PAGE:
Best Practices for Hardening a SQL Server 2005 Implementation

When working with my customers on SQL Server security, I constantly get the same question, "What are some best practices for hardening my SQL Server implementation?" Over the years, I have come up with specific recommendations based on upon industry best practices and my experience. Following is a summary of best practices for hardening a SQL Server environment:

  • Install the most recent critical fixes and service packs for both Windows and SQL Server. As of this blog, the current service pack version for SQL Server is SQL Server 2005 Service Pack 2 and for Windows, it is Windows Server 2003 Service Pack 2.
  • When you're selecting authentication modes, Windows Authentication is a more secure choice; however, if mixed mode authentication is required, leverage complex passwords and the new SQL Server 2005 password and lockout policies to further bolster security.
  • Do not use the SA account for day-to-day administration, logging on to the server remotely, or having applications use it to connect to SQL. It is best if the SA account is disabled and renamed.
  • Create a role-based security policy with the Security Configuration Wizard tool.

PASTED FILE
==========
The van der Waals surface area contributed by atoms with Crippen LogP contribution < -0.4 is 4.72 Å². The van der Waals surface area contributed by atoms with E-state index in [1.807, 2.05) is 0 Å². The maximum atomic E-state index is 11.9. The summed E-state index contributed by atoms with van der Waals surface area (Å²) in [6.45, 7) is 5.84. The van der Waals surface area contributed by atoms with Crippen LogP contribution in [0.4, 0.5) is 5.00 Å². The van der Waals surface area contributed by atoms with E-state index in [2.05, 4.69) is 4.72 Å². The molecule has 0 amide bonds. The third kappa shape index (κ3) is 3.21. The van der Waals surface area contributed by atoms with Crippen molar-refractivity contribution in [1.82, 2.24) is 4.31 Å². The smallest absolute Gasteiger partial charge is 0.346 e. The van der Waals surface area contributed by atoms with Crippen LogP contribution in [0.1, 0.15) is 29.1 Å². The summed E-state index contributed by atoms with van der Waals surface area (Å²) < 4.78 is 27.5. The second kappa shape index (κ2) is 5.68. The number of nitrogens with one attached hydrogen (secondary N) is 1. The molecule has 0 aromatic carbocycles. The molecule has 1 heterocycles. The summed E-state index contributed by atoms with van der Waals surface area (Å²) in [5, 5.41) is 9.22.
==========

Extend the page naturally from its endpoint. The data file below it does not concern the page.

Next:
• After SQL Server 2005 is installed, run the SQL Server Configuration Manager and SQL Server Surface Area Configuration tools to disable unnecessary features and services.
  • Install only required components when installing SQL Server.
  • After the server has been hardened, periodically asses the server's security using the Microsoft Baseline Security Analyzer (MBSA) and SQL Server 2005 Best Practice Analyzer.
  • Either hide the instance or disable the SQL Server Browser service for production SQL Servers running mission-critical databases.
  • Change the default ports associated with the SQL Server installation to put off hackers from port scanning the server.
  • Enable a firewall to filter unnecessary and unknown traffic.
  • At the very least, set security auditing to failed login attempts; otherwise, both failed and successful logins should be captured and monitored.
  • Remove the BUILTIN/Administrators group from the SQL Server Logins.
  • Use the IIS Lockdown and URLScan tools to harden IIS.

If you do something different in order to secure your implemenation, feel free to provide your recommendations as comments.


Ross Mistry

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